Integrating regularization methods with standard loss functions such as the least squares, hinge loss, etc., within a regression framework has become a popular choice for researchers to learn predictive models with lower variance and better generalization ability. Regularizers also aid in building interpretable models with high-dimensional data which makes them very appealing. It is observed that each regularizer is uniquely formulated in order to capture data-specific properties such as correlation, structured sparsity and temporal smoothness. The problem of obtaining a consensus among such diverse regularizers while learning a predictive model is extremely important in order to determine the optimal regularizer for the problem. The advantage of such an approach is that it preserves the simplicity of the final model learned by selecting a single candidate model which is not the case with ensemble methods as they use multiple candidate models for prediction. This is called the consensus regularization problem which has not received much attention in the literature due to the inherent difficulty associated with learning and selecting a model from an integrated regularization framework. To solve this problem, in this paper, we propose a method to generate a committee of non-convex regularized linear regression models, and use a consensus criterion to determine the optimal model for prediction. Each corresponding non-convex optimization problem in the committee is solved efficiently using the cyclic-coordinate descent algorithm with the generalized thresholding operator. Our Consensus RegularIzation Selection based Prediction (CRISP) model is evaluated on electronic health records (EHRs) obtained from a large hospital for the congestive heart failure readmission prediction problem. We also evaluate our model on high-dimensional synthetic datasets to assess its performance. The results indicate that CRISP outperforms several state-of-the-art methods such as additive, interactions-based and other competing non-convex regularized linear regression methods.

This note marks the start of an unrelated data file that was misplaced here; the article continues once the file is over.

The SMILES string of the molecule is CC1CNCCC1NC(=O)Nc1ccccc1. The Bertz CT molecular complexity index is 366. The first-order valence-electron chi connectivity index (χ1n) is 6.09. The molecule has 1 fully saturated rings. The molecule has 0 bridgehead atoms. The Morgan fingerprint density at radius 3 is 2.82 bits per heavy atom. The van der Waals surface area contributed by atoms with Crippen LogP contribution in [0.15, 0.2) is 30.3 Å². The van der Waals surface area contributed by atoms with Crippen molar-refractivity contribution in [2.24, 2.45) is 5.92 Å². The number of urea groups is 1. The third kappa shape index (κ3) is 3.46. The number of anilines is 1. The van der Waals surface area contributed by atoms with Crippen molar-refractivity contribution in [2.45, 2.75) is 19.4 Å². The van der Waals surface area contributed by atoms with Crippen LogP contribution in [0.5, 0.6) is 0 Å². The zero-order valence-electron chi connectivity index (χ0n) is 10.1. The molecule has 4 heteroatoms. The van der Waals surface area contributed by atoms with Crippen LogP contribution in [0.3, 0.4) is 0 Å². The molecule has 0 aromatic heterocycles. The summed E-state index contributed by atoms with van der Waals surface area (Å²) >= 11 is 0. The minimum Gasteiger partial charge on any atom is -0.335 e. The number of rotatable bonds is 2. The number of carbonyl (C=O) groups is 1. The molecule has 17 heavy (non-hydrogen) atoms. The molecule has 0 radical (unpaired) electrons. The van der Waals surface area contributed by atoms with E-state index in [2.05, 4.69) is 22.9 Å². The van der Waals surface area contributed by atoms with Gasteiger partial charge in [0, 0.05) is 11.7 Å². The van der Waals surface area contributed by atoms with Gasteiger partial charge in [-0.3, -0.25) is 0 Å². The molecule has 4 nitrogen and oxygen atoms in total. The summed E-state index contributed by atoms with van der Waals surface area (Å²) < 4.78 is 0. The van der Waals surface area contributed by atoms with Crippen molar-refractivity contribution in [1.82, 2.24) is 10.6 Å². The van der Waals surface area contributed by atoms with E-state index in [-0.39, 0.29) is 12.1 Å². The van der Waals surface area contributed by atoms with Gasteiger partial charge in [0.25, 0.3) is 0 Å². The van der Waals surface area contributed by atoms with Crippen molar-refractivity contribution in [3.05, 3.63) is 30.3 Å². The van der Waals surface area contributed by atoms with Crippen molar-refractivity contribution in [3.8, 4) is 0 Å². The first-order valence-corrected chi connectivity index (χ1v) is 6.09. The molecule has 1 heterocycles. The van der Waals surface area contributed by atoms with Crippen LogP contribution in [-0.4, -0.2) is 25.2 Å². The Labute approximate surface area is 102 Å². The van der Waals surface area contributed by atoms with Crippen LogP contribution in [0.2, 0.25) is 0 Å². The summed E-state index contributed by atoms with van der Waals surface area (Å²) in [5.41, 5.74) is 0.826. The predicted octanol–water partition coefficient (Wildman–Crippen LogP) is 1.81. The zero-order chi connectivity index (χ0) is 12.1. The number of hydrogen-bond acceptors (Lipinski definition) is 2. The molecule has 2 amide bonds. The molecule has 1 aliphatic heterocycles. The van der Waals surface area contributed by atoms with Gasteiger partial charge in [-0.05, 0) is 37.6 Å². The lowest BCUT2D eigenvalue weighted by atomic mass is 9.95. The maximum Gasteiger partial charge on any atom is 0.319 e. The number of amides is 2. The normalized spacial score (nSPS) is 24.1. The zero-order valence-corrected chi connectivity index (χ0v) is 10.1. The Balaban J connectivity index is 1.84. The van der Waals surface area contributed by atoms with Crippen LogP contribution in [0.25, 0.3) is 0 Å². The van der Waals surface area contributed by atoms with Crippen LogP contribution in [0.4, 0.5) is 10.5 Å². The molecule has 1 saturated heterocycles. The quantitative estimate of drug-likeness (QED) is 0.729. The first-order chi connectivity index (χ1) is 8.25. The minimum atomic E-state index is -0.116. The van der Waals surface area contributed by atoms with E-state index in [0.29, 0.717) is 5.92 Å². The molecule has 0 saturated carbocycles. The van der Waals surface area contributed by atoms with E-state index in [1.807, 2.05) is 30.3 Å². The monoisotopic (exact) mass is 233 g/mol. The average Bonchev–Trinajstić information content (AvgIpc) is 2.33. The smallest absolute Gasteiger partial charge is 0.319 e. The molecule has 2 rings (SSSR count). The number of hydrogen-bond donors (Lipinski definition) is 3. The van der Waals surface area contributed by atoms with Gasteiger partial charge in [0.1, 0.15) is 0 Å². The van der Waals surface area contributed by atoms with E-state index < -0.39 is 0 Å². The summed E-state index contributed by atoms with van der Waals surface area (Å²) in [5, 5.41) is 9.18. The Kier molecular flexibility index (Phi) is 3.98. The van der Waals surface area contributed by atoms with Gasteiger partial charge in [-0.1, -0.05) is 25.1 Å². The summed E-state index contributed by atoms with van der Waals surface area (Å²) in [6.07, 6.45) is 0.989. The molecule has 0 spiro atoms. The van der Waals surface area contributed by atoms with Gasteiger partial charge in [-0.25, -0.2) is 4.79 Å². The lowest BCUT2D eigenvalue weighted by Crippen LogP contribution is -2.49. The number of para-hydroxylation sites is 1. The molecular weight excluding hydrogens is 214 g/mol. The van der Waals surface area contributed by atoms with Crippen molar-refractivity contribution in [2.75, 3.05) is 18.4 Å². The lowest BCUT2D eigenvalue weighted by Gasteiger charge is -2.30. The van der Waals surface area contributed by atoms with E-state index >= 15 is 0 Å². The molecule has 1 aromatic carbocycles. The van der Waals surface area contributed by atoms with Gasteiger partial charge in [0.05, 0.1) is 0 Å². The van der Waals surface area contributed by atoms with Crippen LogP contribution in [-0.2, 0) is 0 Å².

- Date of publication:
- October 24, 2016